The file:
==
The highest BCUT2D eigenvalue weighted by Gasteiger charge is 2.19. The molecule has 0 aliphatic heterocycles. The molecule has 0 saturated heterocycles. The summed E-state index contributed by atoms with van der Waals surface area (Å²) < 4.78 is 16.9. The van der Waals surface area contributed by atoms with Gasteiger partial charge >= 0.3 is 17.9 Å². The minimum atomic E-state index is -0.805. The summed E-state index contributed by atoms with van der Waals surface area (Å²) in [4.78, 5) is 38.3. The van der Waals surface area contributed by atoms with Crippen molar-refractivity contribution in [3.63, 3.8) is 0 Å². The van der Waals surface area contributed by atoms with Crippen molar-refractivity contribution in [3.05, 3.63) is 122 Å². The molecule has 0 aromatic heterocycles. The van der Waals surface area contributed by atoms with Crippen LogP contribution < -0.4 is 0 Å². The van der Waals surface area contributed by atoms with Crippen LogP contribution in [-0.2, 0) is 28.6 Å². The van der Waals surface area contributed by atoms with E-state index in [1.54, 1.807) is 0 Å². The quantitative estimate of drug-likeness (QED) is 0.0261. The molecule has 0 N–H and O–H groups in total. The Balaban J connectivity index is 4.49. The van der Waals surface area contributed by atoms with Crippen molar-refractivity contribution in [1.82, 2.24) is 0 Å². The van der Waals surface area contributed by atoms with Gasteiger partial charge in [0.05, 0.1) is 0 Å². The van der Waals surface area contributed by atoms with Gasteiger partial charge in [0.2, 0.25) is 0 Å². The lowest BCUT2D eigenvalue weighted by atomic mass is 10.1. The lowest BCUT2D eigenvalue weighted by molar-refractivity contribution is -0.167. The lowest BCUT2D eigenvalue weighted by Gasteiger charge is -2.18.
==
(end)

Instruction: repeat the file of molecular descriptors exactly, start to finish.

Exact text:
The highest BCUT2D eigenvalue weighted by Gasteiger charge is 2.19. The molecule has 0 aliphatic heterocycles. The molecule has 0 saturated heterocycles. The summed E-state index contributed by atoms with van der Waals surface area (Å²) < 4.78 is 16.9. The van der Waals surface area contributed by atoms with Gasteiger partial charge >= 0.3 is 17.9 Å². The minimum atomic E-state index is -0.805. The summed E-state index contributed by atoms with van der Waals surface area (Å²) in [4.78, 5) is 38.3. The van der Waals surface area contributed by atoms with Crippen molar-refractivity contribution in [3.63, 3.8) is 0 Å². The van der Waals surface area contributed by atoms with Crippen molar-refractivity contribution in [3.05, 3.63) is 122 Å². The molecule has 0 aromatic heterocycles. The van der Waals surface area contributed by atoms with Crippen LogP contribution < -0.4 is 0 Å². The van der Waals surface area contributed by atoms with Crippen LogP contribution in [-0.2, 0) is 28.6 Å². The van der Waals surface area contributed by atoms with E-state index in [1.54, 1.807) is 0 Å². The quantitative estimate of drug-likeness (QED) is 0.0261. The molecule has 0 N–H and O–H groups in total. The Balaban J connectivity index is 4.49. The van der Waals surface area contributed by atoms with Crippen molar-refractivity contribution in [1.82, 2.24) is 0 Å². The van der Waals surface area contributed by atoms with Gasteiger partial charge in [0.05, 0.1) is 0 Å². The van der Waals surface area contributed by atoms with Gasteiger partial charge in [0.2, 0.25) is 0 Å². The lowest BCUT2D eigenvalue weighted by atomic mass is 10.1. The lowest BCUT2D eigenvalue weighted by molar-refractivity contribution is -0.167. The lowest BCUT2D eigenvalue weighted by Gasteiger charge is -2.18.